I know what you are thinking, “those pain medications are really getting to his head.” Unfortunately I’m not talking about narcotic pain medication in the title. I was going over some (un)conscious marketing blogs today, and I started noticing a theme in the rhetoric of the authors. Almost each and every one of them rants and raves about how everything is “awesome.” When rhetorically analyzing a text, it is important to explore what words the text uses, and how those words contribute directly to the text’s persuasiveness. It didn’t take long for me to build an initial hypothesis about how and why such a flood of “awesome” positivity exists in this subculture: it’s all in the hype.
Too Much of a Good Thing
Positivity itself is ubiquitous in personal development culture, primarily because generally positive moods are very persuasive when impressed upon the ordinary un-critical consumer. Impressed attitudes of positivity also have the effect of wiping out all criticism of the guru and their process. If you’ve been around Beyond Growth for any time at all, you’ve probably realized that our blog is built on a foundation of criticism; we believe criticism to be absolutely vital when personally developing, inside and outside of its popular culture. As a result of this positive culture, we find that it becomes quite easy for a guru to sell products and services when he makes it clear that criticism is not allowed, and only a rose-colored glasses outlook paves the path of success.
While the conscious capitalist culture’s use of positivity is much less underplayed than in pop-personal development, it is deeply ingrained and used heavily. As far as my research goes thus far, no other word defines the (un)conscious marketer more than the word “awesome.” A few rough searches using Google site search brought this even more into perspective: Mark Silver’s blog brought up 46 mentions, Jonathan Mead’s blog has 67 results for the word, Clay Collins’ ProjectMojave.com had 93, and finally Charlie Gilkey’s blog showed 105. While many of these posts are likely in the comments, and there could be doubles, this gives us an interesting look at the word choice of the culture. Not unwilling to critique myself, I ran a search on Beyond Growth and found four hits, three of which were comments, and one in a post. Humorously enough, it was my critique of Mead’s “Freedom Manifesto” containing the word “awesome” and it seems I subconsciously picked up his wording and used it in my criticism.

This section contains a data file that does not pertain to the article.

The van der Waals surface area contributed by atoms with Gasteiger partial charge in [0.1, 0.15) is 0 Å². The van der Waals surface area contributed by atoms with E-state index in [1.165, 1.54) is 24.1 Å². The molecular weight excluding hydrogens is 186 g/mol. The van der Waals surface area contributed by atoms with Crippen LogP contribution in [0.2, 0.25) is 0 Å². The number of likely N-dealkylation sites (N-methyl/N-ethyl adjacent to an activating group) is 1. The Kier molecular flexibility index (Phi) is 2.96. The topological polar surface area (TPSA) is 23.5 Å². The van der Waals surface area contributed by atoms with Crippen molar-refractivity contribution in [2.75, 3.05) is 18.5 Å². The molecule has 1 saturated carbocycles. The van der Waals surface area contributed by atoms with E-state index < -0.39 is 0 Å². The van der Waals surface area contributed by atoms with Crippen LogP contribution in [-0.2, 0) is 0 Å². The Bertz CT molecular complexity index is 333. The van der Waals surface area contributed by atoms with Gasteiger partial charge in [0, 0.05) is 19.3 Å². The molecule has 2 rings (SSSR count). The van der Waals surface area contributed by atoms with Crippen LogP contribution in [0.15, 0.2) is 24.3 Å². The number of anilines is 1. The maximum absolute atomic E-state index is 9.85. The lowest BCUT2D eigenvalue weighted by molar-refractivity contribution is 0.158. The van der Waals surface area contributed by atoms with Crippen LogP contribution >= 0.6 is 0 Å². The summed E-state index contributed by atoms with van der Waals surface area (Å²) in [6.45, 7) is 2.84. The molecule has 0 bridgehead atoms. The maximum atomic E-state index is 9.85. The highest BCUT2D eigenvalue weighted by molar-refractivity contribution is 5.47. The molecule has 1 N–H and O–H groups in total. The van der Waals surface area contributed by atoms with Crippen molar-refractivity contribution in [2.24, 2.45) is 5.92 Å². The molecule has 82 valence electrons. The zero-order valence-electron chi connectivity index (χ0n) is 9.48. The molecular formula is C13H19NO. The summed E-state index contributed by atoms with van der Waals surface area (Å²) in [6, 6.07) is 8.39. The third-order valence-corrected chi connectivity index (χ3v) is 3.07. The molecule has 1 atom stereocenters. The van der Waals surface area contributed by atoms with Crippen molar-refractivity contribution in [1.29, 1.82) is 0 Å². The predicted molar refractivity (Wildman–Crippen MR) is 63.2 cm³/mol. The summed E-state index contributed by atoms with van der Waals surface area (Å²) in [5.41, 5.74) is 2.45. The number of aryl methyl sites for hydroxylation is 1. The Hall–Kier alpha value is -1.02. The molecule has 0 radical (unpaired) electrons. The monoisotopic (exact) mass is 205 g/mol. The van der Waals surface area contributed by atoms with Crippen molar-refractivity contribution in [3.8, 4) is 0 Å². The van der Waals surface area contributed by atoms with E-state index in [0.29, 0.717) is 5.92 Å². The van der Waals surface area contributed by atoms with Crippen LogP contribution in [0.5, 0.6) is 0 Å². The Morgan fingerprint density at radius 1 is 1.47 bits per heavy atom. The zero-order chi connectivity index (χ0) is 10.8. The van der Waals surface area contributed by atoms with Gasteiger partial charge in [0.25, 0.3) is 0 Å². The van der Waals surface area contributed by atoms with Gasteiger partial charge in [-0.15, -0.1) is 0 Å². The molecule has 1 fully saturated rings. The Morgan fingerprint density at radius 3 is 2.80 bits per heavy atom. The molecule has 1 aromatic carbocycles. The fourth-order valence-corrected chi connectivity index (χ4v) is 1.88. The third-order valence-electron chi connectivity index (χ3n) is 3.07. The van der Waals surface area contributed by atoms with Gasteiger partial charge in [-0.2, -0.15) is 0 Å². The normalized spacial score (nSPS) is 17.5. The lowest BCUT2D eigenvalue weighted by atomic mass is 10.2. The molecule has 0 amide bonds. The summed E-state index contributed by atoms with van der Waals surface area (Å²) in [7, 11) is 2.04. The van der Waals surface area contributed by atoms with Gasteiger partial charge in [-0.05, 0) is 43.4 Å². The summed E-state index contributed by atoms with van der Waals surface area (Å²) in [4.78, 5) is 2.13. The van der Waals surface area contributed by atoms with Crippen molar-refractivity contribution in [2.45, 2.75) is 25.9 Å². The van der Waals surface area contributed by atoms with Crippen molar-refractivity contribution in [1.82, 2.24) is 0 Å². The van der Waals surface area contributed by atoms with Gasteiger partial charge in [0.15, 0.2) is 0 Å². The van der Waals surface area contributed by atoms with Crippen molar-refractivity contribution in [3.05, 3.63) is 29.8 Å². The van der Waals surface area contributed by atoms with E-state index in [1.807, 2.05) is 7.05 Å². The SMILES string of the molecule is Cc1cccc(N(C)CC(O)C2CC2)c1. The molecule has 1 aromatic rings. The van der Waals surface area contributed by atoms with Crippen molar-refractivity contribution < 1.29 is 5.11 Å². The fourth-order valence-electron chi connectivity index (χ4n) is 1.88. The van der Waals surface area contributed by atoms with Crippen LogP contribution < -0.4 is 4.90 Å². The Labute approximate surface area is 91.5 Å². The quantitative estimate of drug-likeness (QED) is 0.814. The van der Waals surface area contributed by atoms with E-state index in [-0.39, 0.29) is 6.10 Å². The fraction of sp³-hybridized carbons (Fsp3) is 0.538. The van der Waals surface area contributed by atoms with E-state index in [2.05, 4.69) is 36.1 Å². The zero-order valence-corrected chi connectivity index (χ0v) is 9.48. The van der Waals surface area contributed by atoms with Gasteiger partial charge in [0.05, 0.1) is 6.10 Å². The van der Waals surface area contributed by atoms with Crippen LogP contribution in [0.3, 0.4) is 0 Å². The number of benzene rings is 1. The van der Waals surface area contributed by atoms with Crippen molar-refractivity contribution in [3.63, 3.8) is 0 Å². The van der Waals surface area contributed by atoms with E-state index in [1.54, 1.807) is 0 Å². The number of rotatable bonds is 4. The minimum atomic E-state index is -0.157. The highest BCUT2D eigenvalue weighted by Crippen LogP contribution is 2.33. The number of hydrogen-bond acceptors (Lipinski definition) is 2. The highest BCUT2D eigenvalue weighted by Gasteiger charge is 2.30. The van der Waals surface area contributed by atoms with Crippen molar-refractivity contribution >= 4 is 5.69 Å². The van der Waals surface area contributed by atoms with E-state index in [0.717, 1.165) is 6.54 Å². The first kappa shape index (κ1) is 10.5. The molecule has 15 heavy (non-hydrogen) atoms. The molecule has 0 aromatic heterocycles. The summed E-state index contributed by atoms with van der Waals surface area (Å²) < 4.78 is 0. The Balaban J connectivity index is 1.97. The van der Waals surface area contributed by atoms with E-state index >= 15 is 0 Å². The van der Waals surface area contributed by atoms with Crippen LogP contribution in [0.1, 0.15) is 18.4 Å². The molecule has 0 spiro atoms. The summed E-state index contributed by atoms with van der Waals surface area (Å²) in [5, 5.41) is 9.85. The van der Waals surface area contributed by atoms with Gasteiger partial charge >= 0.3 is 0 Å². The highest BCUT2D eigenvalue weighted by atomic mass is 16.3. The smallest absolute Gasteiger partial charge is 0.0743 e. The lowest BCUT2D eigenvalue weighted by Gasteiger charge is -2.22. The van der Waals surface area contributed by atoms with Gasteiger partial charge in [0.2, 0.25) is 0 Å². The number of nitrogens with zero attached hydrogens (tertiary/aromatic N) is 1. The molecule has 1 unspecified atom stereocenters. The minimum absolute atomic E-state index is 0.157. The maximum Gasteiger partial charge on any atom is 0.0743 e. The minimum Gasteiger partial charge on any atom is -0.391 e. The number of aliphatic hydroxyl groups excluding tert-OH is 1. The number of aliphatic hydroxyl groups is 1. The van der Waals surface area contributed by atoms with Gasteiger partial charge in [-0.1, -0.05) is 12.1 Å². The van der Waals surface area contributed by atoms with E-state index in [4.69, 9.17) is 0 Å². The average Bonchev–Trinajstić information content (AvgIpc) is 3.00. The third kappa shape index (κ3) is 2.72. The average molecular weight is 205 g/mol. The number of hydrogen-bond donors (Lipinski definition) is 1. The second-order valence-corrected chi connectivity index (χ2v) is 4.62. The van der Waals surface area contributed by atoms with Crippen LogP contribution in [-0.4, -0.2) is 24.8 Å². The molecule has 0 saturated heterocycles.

An Overdose of Hype is More Like It
It would be easily possible for me to write an entire book on the rhetorical choices of the (un)conscious marketing movement (which I may do). For now I just want to explore closer to the surface, to get a lay of the land of their persuasive techniques. Then, what do these bloggers use the word “awesome” for? They use it to describe products, people, blogs, videos, themselves, and the list goes on. My initial hypothesis is that this boils down to hype. Why not just present the content or people with less of a skew? They use the word “awesome” because this culture absolutely depends upon recommendations, leveraging networking, and trading customers. Adding a positive light to these recommendations definitely increases sales across the board. So who then benefits from this deluge of “awesome?” Could it be that the (un)conscious marketers are just using the same old tricks of the cult of positivity, all the while claiming that they are “different,” “conscious,” and more “awesome?” These marketers are just spreading the hype around … and I’m having an overdose.
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